Courier Corporation (Nasdaq: CRRC), one of America’s leading innovators in book manufacturing, publishing and content management, on Wednesday announced results for the quarter ended March 29, 2014, the second quarter of its 2014 fiscal year. Revenues were $61.4 million, off slightly from $61.8 million in last year’s second quarter. For the quarter, the company reported a loss of $3.4 million or $.30 per diluted share, including a non-cash impairment charge of $1.9 million or $.17 per diluted share related to FastPencil, a California startup acquired by Courier last spring, as well as an $825,000 write-off associated with the failure of a book distribution customer. Excluding the impairment charge and the receivable write-off, the adjusted loss for the quarter was $1.0 million or $.09 per diluted share. In fiscal 2013’s second quarter, net income was $336,000 or $.03 per diluted share.
For the first six months of fiscal 2014, Courier revenues were $134.2 million, an increase of 6% from $126.5 million last year. The company reported a loss for the six-month period of $0.7 million or $.06 per diluted share, including the second-quarter impairment charge and receivable write-off; excluding those items, income through six months was $1.7 million or $.14 per diluted share, versus net income of $2.8 million or $.24 per diluted share for the first half of fiscal 2014. Details of the impairment charge and other items, including reconciliations of non-GAAP measures to GAAP, can be found in the tables at the end of this release.
“For years our financial results have reflected the seasonal nature of our business, with a slow second quarter paving the way for a stronger second half,” said Courier Chairman and Chief Executive Officer James F. Conway III. “Our performance so far this year is in line with that history. But this spring we faced three additional challenges that reinforced the pattern and led to a quarterly loss.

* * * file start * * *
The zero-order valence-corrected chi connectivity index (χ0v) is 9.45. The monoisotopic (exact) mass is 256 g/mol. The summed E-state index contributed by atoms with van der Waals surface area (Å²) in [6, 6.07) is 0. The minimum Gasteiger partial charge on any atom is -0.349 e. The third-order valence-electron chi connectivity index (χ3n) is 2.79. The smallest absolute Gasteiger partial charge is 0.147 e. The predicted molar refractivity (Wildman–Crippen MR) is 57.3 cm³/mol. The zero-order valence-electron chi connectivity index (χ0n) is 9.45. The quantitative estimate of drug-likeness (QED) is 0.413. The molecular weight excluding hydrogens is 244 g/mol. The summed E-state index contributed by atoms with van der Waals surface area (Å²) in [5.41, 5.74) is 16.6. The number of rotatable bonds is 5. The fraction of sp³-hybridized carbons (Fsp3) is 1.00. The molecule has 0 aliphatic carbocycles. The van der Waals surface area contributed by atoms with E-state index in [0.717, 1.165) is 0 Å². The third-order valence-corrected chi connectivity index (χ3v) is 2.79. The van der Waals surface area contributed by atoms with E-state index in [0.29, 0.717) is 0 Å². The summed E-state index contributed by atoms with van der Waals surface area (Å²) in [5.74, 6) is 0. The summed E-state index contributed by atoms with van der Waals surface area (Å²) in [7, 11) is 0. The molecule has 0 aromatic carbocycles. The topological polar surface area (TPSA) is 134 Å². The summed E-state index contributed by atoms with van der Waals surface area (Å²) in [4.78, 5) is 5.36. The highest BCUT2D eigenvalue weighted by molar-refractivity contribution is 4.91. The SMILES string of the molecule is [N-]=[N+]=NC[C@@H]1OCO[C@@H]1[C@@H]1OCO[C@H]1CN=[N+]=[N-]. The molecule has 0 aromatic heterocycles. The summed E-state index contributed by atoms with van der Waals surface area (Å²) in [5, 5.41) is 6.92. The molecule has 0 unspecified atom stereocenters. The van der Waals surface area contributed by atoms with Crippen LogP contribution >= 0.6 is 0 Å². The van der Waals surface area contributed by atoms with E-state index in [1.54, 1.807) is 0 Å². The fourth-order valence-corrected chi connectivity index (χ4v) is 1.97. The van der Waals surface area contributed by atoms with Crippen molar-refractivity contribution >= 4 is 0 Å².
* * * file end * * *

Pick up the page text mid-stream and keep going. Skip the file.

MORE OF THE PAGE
“Externally, the sudden closing and liquidation of our primary distributor into the home improvement channel hurt results. Internally, we had to absorb additional depreciation costs associated with expanded digital press capacity acquired in anticipation of the coming textbook season—an investment that we are confident will be amply rewarded over time. Finally, we took a non-cash impairment charge of $1.9 million related to our California software startup, FastPencil. While FastPencil’s enterprise-level sales are taking longer than we had hoped, the company’s innovative technology platform continues to gain traction in the large and growing community of self-publishers.
“Customized textbooks continue to be an important growth avenue for our education business, but our second fiscal quarter falls outside the busy season for this activity. In the religious market, the sales decline at our largest customer came on the heels of a strong first quarter. On the publishing side, the bright spot in a difficult quarter was the healthy sales growth and improved bottom line at REA, whose line of AP test prep titles continues to shine in a crowded competitive landscape.